regarding the Raman and ruby fluorescence systems are presented below. 3. Results and Discussion A. Pressure Dependence of the Vibrational Modes in MOO3 · 1/2H2O. Raman spectroscopy provides valuable information on local and cooperative changes during pressureinduced transformations between phases. The structure projection parallel to the c-axis direction of MOO3 · 1/2H2O is shown in Figure 1a.23 We can see that the structure consists of two kinds of distorted MoO6 and MoO5(OH2) octahedra. Within a double chain, each MoO6 octahedron has two edges in common with the neighboring octahedral, and the successive octahedral double chains are linked together by sharing corners to form a layer. The site symmetry of the two water molecules in the unit cell is Cs, and this yields two vibrations in the C2h factor group for each internal mode. One of these vibrations is Raman-active, and the other, IR-active so that no splitting due to intermolecular coupling is expected in the Raman (or IR) spectra.30 In our experiments, all Raman-active phonon modes are discernible at ambient conditions, and all the observed modes correspond well to the band positions reported in the literature for MOO3 · 1/2H2O.30 Figure 2a shows representative Raman bands of MOO3 · 1/2H2O in the frequency range of 100-1200 cm-1 at different pressures under hydrostatic compression. Two bands are observed in the range 1500-3600 cm-1: the one at 1620 cm-1 is attributed to the δO-H bending vibration mode, and the other near 3461 cm-1 is assigned to νO-H stretching of H2O, as shown in Figure 2b. All Raman peak assignments are summarized in Table 1. In Figure 2b, we notice that the δO-H bending vibration mode of H2O displays continuous shifts to higher wavenumbers, and the intensity diminishes gradually and becomes indiscernible when the pressure is above 3.3 GPa. However, the νO-H stretching mode of H2O shifts to a lower frequency with increasing pressures up to 13.7 GPa. To obtain the pressure coefficient of mode frequencies in each phase, linear fits to data presented in Figure 3 were performed. We can see that the O-H stretching band exhibits anomalous pressure-induced frequency redshift as the pressure increases. In Figure 3, we obtain a negative slope (dν/dP ) -7.66 cm-1/GPa) of νO-H stretching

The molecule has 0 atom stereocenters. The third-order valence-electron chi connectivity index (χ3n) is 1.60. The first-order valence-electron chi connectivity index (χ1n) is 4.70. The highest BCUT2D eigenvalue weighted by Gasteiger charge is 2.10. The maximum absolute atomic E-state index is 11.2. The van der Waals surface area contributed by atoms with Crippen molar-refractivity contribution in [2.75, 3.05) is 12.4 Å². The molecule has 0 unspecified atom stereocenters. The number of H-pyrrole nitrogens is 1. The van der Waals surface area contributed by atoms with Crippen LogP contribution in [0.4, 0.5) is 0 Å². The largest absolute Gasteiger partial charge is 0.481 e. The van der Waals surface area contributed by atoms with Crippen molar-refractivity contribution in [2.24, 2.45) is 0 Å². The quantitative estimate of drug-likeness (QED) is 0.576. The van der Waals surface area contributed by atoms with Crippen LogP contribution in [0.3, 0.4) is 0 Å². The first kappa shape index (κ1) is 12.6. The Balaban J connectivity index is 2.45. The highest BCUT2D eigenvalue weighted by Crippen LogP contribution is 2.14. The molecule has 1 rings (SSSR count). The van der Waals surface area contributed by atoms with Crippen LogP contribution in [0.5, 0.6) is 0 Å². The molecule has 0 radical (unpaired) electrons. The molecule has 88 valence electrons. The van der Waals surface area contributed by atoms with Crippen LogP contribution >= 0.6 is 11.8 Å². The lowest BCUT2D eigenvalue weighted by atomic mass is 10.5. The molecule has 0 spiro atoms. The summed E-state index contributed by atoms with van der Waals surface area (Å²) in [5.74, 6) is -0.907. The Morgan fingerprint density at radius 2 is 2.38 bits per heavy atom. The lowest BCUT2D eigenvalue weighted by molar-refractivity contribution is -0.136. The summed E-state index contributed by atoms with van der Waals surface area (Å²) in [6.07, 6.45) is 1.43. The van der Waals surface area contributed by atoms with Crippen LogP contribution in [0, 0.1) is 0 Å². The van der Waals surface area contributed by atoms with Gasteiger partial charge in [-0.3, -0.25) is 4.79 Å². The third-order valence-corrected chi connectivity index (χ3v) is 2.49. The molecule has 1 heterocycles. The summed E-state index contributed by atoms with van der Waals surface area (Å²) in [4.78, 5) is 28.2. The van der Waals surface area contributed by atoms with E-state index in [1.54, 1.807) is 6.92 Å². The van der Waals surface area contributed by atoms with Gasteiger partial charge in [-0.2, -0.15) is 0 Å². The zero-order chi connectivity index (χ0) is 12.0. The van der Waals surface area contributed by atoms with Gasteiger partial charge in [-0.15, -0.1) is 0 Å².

Liu et al.

Figure 2. Raman spectra of MOO3 · 1/2H2O at different pressures. For clarity, the spectra have been divided into two parts: (a) 100-1200 cm-1 and (b) 1500-3700 cm-1. Symbols 1 and * show the appearance of new Raman peaks corresponding to IIh and IIIh phases, respectively.

TABLE 1: Raman Frequencies (cm-1) of MOO3 · 2H2O and MOO3 · 1/2H2O at Ambient Conditions MOO3 · 2H2O

MOO3 · 1/2H2O


3461 1620 984 979 923 906 816 ∼700-400


νO-H stretching δO-H bending νOdModO stretching νModO stretching νOdModO stretching Mo-O bridging νOMo2 stretching νOMo3 stretching Deformation modes νMo-OH2 stretching Deformation and lattice modes